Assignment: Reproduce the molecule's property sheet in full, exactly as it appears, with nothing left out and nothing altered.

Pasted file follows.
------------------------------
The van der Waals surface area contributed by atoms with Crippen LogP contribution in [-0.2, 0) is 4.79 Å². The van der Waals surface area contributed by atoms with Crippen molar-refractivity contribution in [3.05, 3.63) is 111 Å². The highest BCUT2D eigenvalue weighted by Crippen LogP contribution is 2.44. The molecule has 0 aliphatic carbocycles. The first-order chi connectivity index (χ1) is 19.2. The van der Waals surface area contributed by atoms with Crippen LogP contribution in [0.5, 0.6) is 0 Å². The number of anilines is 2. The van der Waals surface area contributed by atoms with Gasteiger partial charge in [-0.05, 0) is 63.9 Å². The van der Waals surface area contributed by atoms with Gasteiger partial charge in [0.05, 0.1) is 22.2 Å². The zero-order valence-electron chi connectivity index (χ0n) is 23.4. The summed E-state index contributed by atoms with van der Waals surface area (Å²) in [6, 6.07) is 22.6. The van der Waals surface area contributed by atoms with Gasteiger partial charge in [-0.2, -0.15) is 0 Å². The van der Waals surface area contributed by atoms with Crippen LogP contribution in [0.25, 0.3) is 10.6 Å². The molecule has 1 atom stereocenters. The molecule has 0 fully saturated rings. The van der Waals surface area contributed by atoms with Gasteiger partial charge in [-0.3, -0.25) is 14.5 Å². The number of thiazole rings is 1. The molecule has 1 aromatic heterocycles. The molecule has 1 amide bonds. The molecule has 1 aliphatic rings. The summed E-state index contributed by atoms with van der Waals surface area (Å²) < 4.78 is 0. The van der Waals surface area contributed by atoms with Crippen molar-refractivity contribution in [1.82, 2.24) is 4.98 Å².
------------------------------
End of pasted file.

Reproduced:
The van der Waals surface area contributed by atoms with Crippen LogP contribution in [-0.2, 0) is 4.79 Å². The van der Waals surface area contributed by atoms with Crippen molar-refractivity contribution in [3.05, 3.63) is 111 Å². The highest BCUT2D eigenvalue weighted by Crippen LogP contribution is 2.44. The molecule has 0 aliphatic carbocycles. The first-order chi connectivity index (χ1) is 19.2. The van der Waals surface area contributed by atoms with Crippen LogP contribution in [0.5, 0.6) is 0 Å². The number of anilines is 2. The van der Waals surface area contributed by atoms with Gasteiger partial charge in [-0.05, 0) is 63.9 Å². The van der Waals surface area contributed by atoms with Gasteiger partial charge in [0.05, 0.1) is 22.2 Å². The zero-order valence-electron chi connectivity index (χ0n) is 23.4. The summed E-state index contributed by atoms with van der Waals surface area (Å²) in [6, 6.07) is 22.6. The van der Waals surface area contributed by atoms with Gasteiger partial charge in [-0.2, -0.15) is 0 Å². The van der Waals surface area contributed by atoms with Crippen LogP contribution in [0.25, 0.3) is 10.6 Å². The molecule has 1 atom stereocenters. The molecule has 0 fully saturated rings. The van der Waals surface area contributed by atoms with Gasteiger partial charge in [-0.3, -0.25) is 14.5 Å². The number of thiazole rings is 1. The molecule has 1 aromatic heterocycles. The molecule has 1 amide bonds. The molecule has 1 aliphatic rings. The summed E-state index contributed by atoms with van der Waals surface area (Å²) < 4.78 is 0. The van der Waals surface area contributed by atoms with Crippen molar-refractivity contribution in [1.82, 2.24) is 4.98 Å².